Cycling England Chairman hails Bristol's "cycling renaissance"
Comments follow visit to view new infrastructure, but what do YOU think?
The Chairman of Cycling England, Philip Darnton, has hailed what he terms “a real sense of a cycling renaissance” in Bristol, the country’s first Cycling City, which he visited earlier this month.
Mr Darnton had gone to Bristol along with other representatives of Cycling England to see first-hand how Bristol and South Gloucestershire councils were working to increase the number of people cycling in the city, according to the website Bristol 247.com.
Together with his colleagues, Mr Darnton was taken on a five-mile tour – by bicycle, naturally – to see for themselves new infrastructure such as cycle paths in Ashton Court and Hotwells, a traffic system that gives cyclists priority on Prince Street Bridge and Bristol’s first 20mph zone in Bedminster and Southville.
Speaking afterwards, Mr Darnton said: “It’s easy to see why Greater Bristol was recently voted the UK’s number one city for cycling. The city and its neighbouring counties have a fantastic network of cycle paths and cycle-friendly streets, which are being enjoyed by ever-growing numbers of cyclists. There’s a real sense of a cycling renaissance in the city.”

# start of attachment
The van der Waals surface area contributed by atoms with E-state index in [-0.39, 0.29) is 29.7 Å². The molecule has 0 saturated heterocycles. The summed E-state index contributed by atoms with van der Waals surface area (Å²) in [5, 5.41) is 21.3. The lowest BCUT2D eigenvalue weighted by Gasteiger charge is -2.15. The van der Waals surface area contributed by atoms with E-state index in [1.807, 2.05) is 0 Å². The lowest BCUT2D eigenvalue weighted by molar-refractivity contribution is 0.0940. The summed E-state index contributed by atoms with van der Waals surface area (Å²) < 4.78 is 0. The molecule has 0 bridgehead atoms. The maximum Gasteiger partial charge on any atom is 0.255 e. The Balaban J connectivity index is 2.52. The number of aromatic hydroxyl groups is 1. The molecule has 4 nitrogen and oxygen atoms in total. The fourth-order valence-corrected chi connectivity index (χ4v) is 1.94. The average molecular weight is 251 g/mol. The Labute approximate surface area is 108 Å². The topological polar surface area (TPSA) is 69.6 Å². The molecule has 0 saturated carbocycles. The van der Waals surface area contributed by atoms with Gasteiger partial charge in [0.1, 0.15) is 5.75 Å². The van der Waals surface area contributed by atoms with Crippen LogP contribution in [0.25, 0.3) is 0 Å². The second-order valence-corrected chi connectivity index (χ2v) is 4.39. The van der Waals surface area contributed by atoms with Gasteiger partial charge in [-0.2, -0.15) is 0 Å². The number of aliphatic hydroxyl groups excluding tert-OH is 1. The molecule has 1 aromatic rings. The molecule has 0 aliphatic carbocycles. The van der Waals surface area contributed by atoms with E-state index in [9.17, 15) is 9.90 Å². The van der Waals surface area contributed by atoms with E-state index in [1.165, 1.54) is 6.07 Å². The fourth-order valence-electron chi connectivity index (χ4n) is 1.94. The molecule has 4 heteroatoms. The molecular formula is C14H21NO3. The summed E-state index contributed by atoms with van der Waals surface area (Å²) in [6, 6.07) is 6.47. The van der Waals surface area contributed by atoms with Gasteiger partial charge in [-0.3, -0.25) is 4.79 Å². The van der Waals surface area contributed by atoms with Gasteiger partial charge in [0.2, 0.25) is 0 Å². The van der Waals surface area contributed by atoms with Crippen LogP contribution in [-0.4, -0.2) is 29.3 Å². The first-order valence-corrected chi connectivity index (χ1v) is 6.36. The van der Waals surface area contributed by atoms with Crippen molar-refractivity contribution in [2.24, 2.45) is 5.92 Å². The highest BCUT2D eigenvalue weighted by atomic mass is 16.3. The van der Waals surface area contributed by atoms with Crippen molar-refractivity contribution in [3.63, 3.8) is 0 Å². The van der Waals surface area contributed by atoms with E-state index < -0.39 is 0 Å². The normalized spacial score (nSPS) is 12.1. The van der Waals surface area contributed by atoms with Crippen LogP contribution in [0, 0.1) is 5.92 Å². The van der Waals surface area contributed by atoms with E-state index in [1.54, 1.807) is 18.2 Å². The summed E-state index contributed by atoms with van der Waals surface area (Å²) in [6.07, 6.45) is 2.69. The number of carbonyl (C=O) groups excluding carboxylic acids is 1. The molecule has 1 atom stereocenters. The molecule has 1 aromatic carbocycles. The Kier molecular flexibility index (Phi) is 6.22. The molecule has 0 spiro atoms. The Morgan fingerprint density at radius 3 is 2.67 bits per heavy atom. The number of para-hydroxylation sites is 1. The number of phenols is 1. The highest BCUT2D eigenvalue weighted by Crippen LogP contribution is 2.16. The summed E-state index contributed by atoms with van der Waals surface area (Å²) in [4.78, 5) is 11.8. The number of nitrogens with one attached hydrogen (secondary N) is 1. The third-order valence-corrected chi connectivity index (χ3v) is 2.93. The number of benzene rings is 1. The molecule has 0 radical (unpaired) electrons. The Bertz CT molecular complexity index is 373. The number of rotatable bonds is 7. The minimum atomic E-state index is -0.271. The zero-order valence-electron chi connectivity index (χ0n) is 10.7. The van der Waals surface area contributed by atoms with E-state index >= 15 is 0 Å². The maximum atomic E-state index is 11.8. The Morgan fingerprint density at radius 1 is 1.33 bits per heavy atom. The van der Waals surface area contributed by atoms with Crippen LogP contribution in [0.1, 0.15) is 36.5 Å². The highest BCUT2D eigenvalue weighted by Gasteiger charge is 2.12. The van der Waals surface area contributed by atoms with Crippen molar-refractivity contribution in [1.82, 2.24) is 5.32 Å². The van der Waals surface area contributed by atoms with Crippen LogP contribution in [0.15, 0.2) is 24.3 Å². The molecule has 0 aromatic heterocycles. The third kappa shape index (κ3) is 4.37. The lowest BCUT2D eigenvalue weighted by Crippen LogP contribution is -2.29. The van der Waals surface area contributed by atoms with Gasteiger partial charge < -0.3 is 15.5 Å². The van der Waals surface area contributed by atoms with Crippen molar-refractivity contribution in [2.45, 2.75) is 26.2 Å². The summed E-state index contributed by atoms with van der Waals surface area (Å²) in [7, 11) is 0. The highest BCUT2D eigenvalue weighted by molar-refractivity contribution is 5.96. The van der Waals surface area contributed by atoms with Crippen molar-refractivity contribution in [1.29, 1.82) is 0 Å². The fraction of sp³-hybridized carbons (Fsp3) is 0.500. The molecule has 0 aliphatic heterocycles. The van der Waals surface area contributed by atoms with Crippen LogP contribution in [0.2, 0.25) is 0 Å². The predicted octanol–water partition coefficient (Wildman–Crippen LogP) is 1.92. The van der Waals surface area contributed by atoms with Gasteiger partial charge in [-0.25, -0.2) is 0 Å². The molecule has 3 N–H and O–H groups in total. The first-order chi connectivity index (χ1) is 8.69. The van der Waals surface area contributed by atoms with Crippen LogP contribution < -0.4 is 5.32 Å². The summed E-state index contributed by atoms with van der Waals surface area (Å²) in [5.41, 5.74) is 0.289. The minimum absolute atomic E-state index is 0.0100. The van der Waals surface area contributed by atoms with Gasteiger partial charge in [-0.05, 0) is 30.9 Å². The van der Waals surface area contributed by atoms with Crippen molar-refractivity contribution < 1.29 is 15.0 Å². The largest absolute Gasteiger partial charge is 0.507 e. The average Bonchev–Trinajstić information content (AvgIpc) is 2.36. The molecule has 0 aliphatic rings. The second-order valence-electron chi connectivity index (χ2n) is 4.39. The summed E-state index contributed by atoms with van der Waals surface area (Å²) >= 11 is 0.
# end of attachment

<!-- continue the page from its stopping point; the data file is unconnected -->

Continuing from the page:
He continued: “The new infrastructure projects we’ve seen today, as well as plans we’ve seen for the projects coming to fruition over the next few months, have demonstrated to us that Greater Bristol’s Cycling City project is on track for success.”
According to Councillor Jon Rogers, Bristol Executive Member for Cycling City, more bike-friendly projects are set to be unveiled over the next 12 months.
“We’ve seen some very successful new cycle paths open in the past 12 months,” he explained, “plus we’ve got a number of exciting projects coming in the year ahead. Long may Bristol’s investment in cycling continue.”
Greater Bristol was awarded Cycling City status in June 2008, bringing with it investment of almost £23 million for improving infrastructure and promoting cycling as a means of getting round in the city.
An update on progress of reaching the goal of doubling levels of cycling in some parts of the Greater Bristol area, published this month, is available on the Better By Bike website.
While Mr Darnton was clearly impressed with the progress being made, the Cycling City project has come under fire from the likes of the Green Bristol Blog.
We know that there are a good few road.cc readers who live and work in and around Bristol, and we’re really keen to hear your views on whether or not you feel Cycling City is a success and, if not, where improvements could be made, so let the comments begin!